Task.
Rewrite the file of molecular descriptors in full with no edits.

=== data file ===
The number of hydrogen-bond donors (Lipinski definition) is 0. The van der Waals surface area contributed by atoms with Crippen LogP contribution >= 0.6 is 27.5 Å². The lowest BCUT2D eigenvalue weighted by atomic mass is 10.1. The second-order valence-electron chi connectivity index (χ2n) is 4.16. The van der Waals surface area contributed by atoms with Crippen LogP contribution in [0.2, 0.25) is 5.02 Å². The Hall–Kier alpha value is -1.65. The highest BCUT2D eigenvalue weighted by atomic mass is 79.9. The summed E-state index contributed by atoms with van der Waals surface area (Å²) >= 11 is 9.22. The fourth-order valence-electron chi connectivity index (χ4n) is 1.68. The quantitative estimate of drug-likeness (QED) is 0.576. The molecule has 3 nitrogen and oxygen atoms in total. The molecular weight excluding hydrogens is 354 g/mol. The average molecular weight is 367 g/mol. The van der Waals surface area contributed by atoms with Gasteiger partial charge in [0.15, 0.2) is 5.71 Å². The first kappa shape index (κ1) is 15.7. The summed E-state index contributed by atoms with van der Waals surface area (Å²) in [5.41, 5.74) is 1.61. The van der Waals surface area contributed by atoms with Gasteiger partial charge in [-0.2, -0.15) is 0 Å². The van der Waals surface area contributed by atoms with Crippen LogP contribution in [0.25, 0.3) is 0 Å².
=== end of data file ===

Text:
The number of hydrogen-bond donors (Lipinski definition) is 0. The van der Waals surface area contributed by atoms with Crippen LogP contribution >= 0.6 is 27.5 Å². The lowest BCUT2D eigenvalue weighted by atomic mass is 10.1. The second-order valence-electron chi connectivity index (χ2n) is 4.16. The van der Waals surface area contributed by atoms with Crippen LogP contribution in [0.2, 0.25) is 5.02 Å². The Hall–Kier alpha value is -1.65. The highest BCUT2D eigenvalue weighted by atomic mass is 79.9. The summed E-state index contributed by atoms with van der Waals surface area (Å²) >= 11 is 9.22. The fourth-order valence-electron chi connectivity index (χ4n) is 1.68. The quantitative estimate of drug-likeness (QED) is 0.576. The molecule has 3 nitrogen and oxygen atoms in total. The molecular weight excluding hydrogens is 354 g/mol. The average molecular weight is 367 g/mol. The van der Waals surface area contributed by atoms with Gasteiger partial charge in [0.15, 0.2) is 5.71 Å². The first kappa shape index (κ1) is 15.7. The summed E-state index contributed by atoms with van der Waals surface area (Å²) in [5.41, 5.74) is 1.61. The van der Waals surface area contributed by atoms with Gasteiger partial charge in [-0.2, -0.15) is 0 Å². The van der Waals surface area contributed by atoms with Crippen LogP contribution in [0.25, 0.3) is 0 Å².